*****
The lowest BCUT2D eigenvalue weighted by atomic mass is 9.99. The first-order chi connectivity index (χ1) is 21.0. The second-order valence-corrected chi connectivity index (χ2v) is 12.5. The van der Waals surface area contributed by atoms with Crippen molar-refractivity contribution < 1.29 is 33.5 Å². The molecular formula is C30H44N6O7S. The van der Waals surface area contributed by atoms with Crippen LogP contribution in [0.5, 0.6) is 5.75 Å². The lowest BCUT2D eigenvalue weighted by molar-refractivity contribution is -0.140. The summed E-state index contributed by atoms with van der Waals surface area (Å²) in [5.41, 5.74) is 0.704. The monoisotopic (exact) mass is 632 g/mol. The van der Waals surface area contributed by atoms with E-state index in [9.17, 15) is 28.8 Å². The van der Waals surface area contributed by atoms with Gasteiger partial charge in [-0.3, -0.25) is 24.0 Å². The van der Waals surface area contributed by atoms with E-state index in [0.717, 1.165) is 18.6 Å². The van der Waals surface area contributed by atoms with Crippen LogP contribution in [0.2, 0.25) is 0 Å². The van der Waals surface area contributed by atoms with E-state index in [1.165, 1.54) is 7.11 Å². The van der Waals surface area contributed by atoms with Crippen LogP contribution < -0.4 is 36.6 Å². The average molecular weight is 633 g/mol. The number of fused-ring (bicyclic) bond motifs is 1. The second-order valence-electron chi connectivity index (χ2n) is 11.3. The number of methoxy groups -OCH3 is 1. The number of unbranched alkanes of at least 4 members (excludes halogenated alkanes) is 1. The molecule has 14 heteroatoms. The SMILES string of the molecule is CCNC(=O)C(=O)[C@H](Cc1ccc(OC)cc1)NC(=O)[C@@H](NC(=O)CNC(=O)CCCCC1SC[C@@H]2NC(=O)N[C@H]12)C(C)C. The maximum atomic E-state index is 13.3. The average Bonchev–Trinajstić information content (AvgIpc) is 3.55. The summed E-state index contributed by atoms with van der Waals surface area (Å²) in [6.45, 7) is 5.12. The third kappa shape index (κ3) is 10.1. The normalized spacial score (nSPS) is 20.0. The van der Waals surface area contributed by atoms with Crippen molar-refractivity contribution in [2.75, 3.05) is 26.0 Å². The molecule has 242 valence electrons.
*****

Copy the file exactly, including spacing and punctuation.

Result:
The lowest BCUT2D eigenvalue weighted by atomic mass is 9.99. The first-order chi connectivity index (χ1) is 21.0. The second-order valence-corrected chi connectivity index (χ2v) is 12.5. The van der Waals surface area contributed by atoms with Crippen molar-refractivity contribution < 1.29 is 33.5 Å². The molecular formula is C30H44N6O7S. The van der Waals surface area contributed by atoms with Crippen LogP contribution in [0.5, 0.6) is 5.75 Å². The lowest BCUT2D eigenvalue weighted by molar-refractivity contribution is -0.140. The summed E-state index contributed by atoms with van der Waals surface area (Å²) in [5.41, 5.74) is 0.704. The monoisotopic (exact) mass is 632 g/mol. The van der Waals surface area contributed by atoms with E-state index in [9.17, 15) is 28.8 Å². The van der Waals surface area contributed by atoms with Gasteiger partial charge in [-0.3, -0.25) is 24.0 Å². The van der Waals surface area contributed by atoms with E-state index in [0.717, 1.165) is 18.6 Å². The van der Waals surface area contributed by atoms with Crippen LogP contribution in [0.2, 0.25) is 0 Å². The van der Waals surface area contributed by atoms with E-state index in [1.165, 1.54) is 7.11 Å². The van der Waals surface area contributed by atoms with Crippen LogP contribution < -0.4 is 36.6 Å². The average molecular weight is 633 g/mol. The number of fused-ring (bicyclic) bond motifs is 1. The second-order valence-electron chi connectivity index (χ2n) is 11.3. The number of methoxy groups -OCH3 is 1. The number of unbranched alkanes of at least 4 members (excludes halogenated alkanes) is 1. The molecule has 14 heteroatoms. The SMILES string of the molecule is CCNC(=O)C(=O)[C@H](Cc1ccc(OC)cc1)NC(=O)[C@@H](NC(=O)CNC(=O)CCCCC1SC[C@@H]2NC(=O)N[C@H]12)C(C)C. The maximum atomic E-state index is 13.3. The average Bonchev–Trinajstić information content (AvgIpc) is 3.55. The summed E-state index contributed by atoms with van der Waals surface area (Å²) in [6.45, 7) is 5.12. The third kappa shape index (κ3) is 10.1. The normalized spacial score (nSPS) is 20.0. The van der Waals surface area contributed by atoms with Crippen molar-refractivity contribution in [2.75, 3.05) is 26.0 Å². The molecule has 242 valence electrons.